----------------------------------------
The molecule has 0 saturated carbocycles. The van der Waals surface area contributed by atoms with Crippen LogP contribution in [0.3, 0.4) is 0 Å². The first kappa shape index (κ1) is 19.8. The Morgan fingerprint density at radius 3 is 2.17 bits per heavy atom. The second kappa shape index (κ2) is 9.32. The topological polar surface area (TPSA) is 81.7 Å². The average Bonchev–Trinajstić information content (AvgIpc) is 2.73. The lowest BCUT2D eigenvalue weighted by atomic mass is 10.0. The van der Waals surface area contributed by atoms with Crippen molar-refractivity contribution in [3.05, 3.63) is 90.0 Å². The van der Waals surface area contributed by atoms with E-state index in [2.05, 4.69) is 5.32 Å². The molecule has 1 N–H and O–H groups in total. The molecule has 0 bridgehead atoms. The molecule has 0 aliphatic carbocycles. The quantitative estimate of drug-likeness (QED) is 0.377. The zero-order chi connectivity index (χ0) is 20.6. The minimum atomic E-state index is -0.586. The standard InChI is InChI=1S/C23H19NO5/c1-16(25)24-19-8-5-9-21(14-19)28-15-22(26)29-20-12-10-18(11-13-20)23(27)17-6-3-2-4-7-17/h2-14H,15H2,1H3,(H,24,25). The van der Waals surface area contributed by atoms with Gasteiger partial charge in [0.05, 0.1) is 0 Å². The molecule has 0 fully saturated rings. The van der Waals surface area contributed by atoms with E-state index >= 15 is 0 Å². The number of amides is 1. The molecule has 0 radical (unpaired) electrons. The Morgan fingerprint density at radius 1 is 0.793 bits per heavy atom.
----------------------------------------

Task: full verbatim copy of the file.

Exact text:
The molecule has 0 saturated carbocycles. The van der Waals surface area contributed by atoms with Crippen LogP contribution in [0.3, 0.4) is 0 Å². The first kappa shape index (κ1) is 19.8. The Morgan fingerprint density at radius 3 is 2.17 bits per heavy atom. The second kappa shape index (κ2) is 9.32. The topological polar surface area (TPSA) is 81.7 Å². The average Bonchev–Trinajstić information content (AvgIpc) is 2.73. The lowest BCUT2D eigenvalue weighted by atomic mass is 10.0. The van der Waals surface area contributed by atoms with Crippen molar-refractivity contribution in [3.05, 3.63) is 90.0 Å². The van der Waals surface area contributed by atoms with E-state index in [2.05, 4.69) is 5.32 Å². The molecule has 1 N–H and O–H groups in total. The molecule has 0 bridgehead atoms. The molecule has 0 aliphatic carbocycles. The quantitative estimate of drug-likeness (QED) is 0.377. The zero-order chi connectivity index (χ0) is 20.6. The minimum atomic E-state index is -0.586. The standard InChI is InChI=1S/C23H19NO5/c1-16(25)24-19-8-5-9-21(14-19)28-15-22(26)29-20-12-10-18(11-13-20)23(27)17-6-3-2-4-7-17/h2-14H,15H2,1H3,(H,24,25). The van der Waals surface area contributed by atoms with Gasteiger partial charge in [0.05, 0.1) is 0 Å². The molecule has 0 fully saturated rings. The van der Waals surface area contributed by atoms with E-state index >= 15 is 0 Å². The number of amides is 1. The molecule has 0 radical (unpaired) electrons. The Morgan fingerprint density at radius 1 is 0.793 bits per heavy atom.